8. Consent – we were all very confused about the rules and regulations around consent (who should take it, how should you take it, when/how many times is it needed etc), but Fourteen Fish is really great for this as it will sort out the consenting for you both before and after the recording, so that you don’t have to mention anything about it during the call.

9. Do your best to stay within ten minutes, use a timer if you can, and try to get to management by 6-7 minutes. Also with management, don’t forget safety netting and follow up!

10. Before each clinic and during catch up slots, look through your list and do some quick skim reading on the relevant topics on the NICE CKS website, to remind yourself of the differentials to think about and which red flags to check for, as well as management.

11. It can feel overwhelming and time-consuming when you are recording every consultation. Have a discussion with your trainer to see if it’s possible to get longer appointments or more catch up slots – if you don’t ask you don’t get!

12. Duty days are great for recording: urgent care cases are sometimes simpler to record as there will generally be one issue, and a fairly straightforward/differential. Thereafter you can quickly get to management, and you can also afford to be more doctor-centred for management.

13. Try not to type or scroll with your mouse during appointments, you’ll find it can be very distracting when watching the recordings back afterwards – another reason why longer appointments/more catch up slots are helpful: so you can keep up with your documentation.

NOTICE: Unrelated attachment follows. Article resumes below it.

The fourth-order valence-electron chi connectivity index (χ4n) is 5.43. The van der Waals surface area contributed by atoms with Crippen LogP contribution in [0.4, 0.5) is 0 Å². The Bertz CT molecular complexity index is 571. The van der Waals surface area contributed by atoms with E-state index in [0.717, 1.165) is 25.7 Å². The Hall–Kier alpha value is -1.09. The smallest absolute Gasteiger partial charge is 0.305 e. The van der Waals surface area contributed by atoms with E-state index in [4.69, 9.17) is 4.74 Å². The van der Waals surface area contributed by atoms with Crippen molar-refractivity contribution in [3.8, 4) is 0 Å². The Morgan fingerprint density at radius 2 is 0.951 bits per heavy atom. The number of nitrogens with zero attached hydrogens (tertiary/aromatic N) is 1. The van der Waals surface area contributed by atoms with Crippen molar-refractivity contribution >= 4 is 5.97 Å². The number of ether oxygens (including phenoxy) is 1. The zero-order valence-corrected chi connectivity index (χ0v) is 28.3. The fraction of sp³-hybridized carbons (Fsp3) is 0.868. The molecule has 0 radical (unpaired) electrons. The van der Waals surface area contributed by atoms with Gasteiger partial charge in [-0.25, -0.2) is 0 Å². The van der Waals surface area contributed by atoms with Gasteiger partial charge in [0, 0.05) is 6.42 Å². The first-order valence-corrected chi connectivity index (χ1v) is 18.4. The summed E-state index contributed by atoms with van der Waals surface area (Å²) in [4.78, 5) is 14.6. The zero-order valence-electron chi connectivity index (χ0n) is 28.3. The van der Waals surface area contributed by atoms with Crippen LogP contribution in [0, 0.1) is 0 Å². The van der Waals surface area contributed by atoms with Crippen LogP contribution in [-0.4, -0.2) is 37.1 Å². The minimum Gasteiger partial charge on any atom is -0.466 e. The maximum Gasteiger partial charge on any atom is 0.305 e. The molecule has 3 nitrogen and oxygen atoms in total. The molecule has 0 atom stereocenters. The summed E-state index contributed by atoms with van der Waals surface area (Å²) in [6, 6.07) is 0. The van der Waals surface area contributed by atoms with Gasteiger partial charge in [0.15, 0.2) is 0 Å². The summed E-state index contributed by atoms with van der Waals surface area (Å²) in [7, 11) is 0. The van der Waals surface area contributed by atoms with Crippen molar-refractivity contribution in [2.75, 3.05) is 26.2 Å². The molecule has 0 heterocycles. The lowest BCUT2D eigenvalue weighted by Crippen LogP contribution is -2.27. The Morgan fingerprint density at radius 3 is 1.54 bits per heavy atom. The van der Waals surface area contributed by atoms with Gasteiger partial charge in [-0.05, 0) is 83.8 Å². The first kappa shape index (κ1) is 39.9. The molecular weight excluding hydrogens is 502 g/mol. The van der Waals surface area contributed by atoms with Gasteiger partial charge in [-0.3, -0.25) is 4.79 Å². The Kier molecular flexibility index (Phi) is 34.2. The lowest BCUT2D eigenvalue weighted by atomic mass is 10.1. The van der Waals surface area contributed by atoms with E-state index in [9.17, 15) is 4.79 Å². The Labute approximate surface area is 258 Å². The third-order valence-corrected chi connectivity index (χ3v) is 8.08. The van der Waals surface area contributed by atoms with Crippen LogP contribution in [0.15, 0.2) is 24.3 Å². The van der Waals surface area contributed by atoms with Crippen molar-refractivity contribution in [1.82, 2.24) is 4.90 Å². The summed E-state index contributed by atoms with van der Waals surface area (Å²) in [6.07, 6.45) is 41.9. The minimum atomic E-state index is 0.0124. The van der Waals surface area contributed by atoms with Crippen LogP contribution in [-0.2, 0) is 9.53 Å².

14. Always pick up on cues and probe into them. If a patient sounds unsure of something or worried about something, verbalise this and explore it further. You’ll be surprised how often there may be a hidden back story to a patient’s reason for making an appointment. Addressing this will make the consultation run (and sound) much smoother, more patient-centred, and much more caring.

15. Lastly, this was a really good piece of advice I was given by a colleague at the time – if you are doing an audio recording, smile while you talk to the patient! You’ll be surprised what a difference it makes to the tone of your voice and your interpersonal skills.

Here is a list of the cases I submitted for my RCA:

  • DVT
  • Low mood and anxiety
  • Focal migraine
  • Stage 1 hypertension in a young patient
  • Hypothyroidism
  • Pre-diabetes in a patient with hypertension and high cholesterol
  • Emergency contraception for an epileptic patient
  • Ear infection and confusion on a background of possible cognitive impairment
  • Plantar fasciitis
  • Depression with eating disorder
  • Dizziness
  • Baby reflux
  • Eczema

Resources I found useful for RCA

NICE Clinical Knowledge Summaries

  • I usually had this open during my clinics so that I could have relevant pages open during my consultations

Emedica CSA cases (65 cases)

  • I found it especially useful to have the mark schemes at hand when doing my consultations, so that I could use them almost like a check list for the sorts of questions I needed to ask during my data gathering portion, as well as good things to cover for management and counselling.
  • My deanery also purchased these cases so that we could use them in facilitated group sessions where we role-played the cases.

RCGP website:

  • There are a few documents and handbooks on this link that are useful to have a read of so you are aware of the rules and regulations of the assessment.

Emedica RCA Masterclass

  • This was very useful especially during the early stages of my RCA preparation, as it helped me organise myself and have a rough plan in mind.

I hope these tips are helpful – best wishes with your recordings and getting through your RCA!

Dr Mukulika Wadud passed her RCA with a score more than 15 marks above the pass standard, and is currently working as a salaried GP.